Real-life SimCity in New Mexico to become testing ground for new technologies that will power smart cities
A simulation video game can become a powerful innovation lab for new urban technologies, where researchers can test-drive every outlandish “what-if?” in a controlled environment. The Center for Innovation, Technology and Evaluation is launching a full-scale SimCity—a small, fully functioning ghost town equipped with the technology touted by futurists as the next generation of smart cities. Resembling a modest American town with a population of 35,000 spread over 15 miles, the virtual metropolis is sited on a desolate stretch of land in southern New Mexico.
One of hospitality’s hottest hideaways is located—where else—on barren desert land solely accessible via a treacherously winding road. Booked to nearly full capacity for the first two years of operation, the Amangiri resort is nestled in a desert region called the “Four Corners,” where the borders of Utah, Colorado, New Mexico, and Arizona converge.
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Minimalist catenary canopy lends warmth and lightness to office courtyard.
When Page design principal Larry Speck suggested a catenary sunshade for the courtyard of the new GSA building in Albuquerque, his colleagues set about identifying precedents. “There were some really great devices that we looked at, but a lot were done in the 1960s out of heavy, monumental materials,” said principal Talmadge Smith. “We wondered if there was a way to do it in a lighter, more delicate way that would also introduce some warmth to the space.” The architects elected to build the structure out of western red cedar, which performs particularly well in arid climates. Comprising 4-, 8-, and 12-foot boards suspended on steel cables, the sunshade appears as a wave of blonde wood floating in mid-air, casting slatted shadows on the glass walls of the courtyard.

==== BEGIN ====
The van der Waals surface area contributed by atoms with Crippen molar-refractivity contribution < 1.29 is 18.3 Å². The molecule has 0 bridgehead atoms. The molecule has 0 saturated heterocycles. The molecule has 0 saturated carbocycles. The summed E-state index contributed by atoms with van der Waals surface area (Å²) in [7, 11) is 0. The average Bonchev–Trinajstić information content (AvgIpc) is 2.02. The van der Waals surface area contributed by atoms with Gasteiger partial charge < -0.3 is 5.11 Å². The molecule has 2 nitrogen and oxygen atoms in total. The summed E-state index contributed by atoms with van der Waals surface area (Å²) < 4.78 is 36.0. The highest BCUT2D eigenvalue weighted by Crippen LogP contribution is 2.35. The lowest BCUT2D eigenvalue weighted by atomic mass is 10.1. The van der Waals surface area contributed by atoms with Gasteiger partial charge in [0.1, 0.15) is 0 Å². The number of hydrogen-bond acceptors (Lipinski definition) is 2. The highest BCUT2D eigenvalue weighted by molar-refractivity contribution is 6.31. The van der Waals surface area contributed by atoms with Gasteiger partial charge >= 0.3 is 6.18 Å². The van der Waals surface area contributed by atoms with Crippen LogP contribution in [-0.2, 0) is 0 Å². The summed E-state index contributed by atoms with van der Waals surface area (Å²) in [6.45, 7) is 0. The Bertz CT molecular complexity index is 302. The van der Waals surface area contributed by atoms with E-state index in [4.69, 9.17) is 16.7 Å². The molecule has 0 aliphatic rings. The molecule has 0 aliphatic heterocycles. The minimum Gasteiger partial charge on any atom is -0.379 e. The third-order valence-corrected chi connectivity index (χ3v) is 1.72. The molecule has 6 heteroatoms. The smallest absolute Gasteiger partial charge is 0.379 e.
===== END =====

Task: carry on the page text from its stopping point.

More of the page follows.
Buckle up: the gap between commercial space travel and the present moment is rapidly narrowing. Virgin Galactic and Spaceport America (designed by Foster + Partners) recently signed an agreement with the Federal Aviation Administration granting access to airspace in New Mexico, with designs to turn the ground beneath into a commercial spaceflight center.